There is evidence that depression and panic disorder are both associated with an increased frequency of clinical pain complaints. A change in pain sensitivity is alleged to be involved in this phenomenon. However, few studies have assessed clinical pain complaints and pain sensitivity in the same group of patients.
Thirteen patients with a major depressive disorder, 13 patients with a panic disorder (diagnoses based on the Diagnostic and Statistical Manual of Mental Disorders, fourth edition), and 13 healthy control subjects were investigated. None of the subjects were taking medications. Body maps were used to measure the number of painful sites as well as the intensity and unpleasantness of pain complaints in the previous 6 months. Furthermore, pain thresholds for pressure, cold, and heat were assessed at the forearm or hand.
Patients with depression and panic disorder had significantly more frequent, more intense, and more unpleasant pain complaints than healthy control subjects. Despite this similarity, patients with depression had significantly higher pain thresholds than patients with panic disorder in two (pressure and cold) of three stimulus modalities and significantly higher pressure pain thresholds than the healthy control subjects. There were no differences between the pain thresholds of patients with panic disorder and healthy control subjects. The correlations between clinical pain measures and pain thresholds were generally weak.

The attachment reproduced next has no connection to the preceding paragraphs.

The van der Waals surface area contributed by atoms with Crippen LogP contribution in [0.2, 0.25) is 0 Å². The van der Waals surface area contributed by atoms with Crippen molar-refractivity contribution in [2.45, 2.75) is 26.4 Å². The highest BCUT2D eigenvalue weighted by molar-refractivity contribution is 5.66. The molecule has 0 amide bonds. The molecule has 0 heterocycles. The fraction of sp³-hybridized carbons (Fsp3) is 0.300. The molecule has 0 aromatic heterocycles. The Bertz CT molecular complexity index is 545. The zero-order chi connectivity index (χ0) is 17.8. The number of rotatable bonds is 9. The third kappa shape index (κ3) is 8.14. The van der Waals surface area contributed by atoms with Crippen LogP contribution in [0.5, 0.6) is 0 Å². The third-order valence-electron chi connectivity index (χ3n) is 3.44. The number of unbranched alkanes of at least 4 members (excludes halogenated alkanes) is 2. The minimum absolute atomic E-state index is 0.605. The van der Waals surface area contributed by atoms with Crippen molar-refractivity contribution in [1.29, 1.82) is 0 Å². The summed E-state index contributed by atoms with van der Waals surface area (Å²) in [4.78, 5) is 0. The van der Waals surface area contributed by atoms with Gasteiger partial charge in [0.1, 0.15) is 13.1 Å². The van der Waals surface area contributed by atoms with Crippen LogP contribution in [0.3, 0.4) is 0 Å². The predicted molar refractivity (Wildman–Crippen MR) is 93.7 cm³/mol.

These findings suggest that the clinical pain complaints of patients with depression and panic disorder cannot simply be explained by changes in pain sensitivity.